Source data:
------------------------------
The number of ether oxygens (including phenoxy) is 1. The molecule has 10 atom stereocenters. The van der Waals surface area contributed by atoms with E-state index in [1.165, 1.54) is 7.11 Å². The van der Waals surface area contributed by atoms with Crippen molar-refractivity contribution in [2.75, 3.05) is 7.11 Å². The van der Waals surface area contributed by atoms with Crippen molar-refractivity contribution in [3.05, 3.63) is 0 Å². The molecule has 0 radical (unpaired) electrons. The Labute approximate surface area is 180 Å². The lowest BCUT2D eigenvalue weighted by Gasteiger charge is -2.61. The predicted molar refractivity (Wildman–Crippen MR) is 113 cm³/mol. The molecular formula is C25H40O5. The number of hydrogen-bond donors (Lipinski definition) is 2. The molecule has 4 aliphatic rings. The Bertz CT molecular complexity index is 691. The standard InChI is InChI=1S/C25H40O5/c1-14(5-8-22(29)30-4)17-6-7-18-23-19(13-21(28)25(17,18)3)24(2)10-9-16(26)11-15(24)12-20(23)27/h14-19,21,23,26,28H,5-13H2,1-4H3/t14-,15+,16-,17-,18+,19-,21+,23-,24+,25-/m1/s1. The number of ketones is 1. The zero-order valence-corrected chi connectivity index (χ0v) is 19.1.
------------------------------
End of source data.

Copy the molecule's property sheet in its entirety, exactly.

The number of ether oxygens (including phenoxy) is 1. The molecule has 10 atom stereocenters. The van der Waals surface area contributed by atoms with E-state index in [1.165, 1.54) is 7.11 Å². The van der Waals surface area contributed by atoms with Crippen molar-refractivity contribution in [2.75, 3.05) is 7.11 Å². The van der Waals surface area contributed by atoms with Crippen molar-refractivity contribution in [3.05, 3.63) is 0 Å². The molecule has 0 radical (unpaired) electrons. The Labute approximate surface area is 180 Å². The lowest BCUT2D eigenvalue weighted by Gasteiger charge is -2.61. The predicted molar refractivity (Wildman–Crippen MR) is 113 cm³/mol. The molecular formula is C25H40O5. The number of hydrogen-bond donors (Lipinski definition) is 2. The molecule has 4 aliphatic rings. The Bertz CT molecular complexity index is 691. The standard InChI is InChI=1S/C25H40O5/c1-14(5-8-22(29)30-4)17-6-7-18-23-19(13-21(28)25(17,18)3)24(2)10-9-16(26)11-15(24)12-20(23)27/h14-19,21,23,26,28H,5-13H2,1-4H3/t14-,15+,16-,17-,18+,19-,21+,23-,24+,25-/m1/s1. The number of ketones is 1. The zero-order valence-corrected chi connectivity index (χ0v) is 19.1.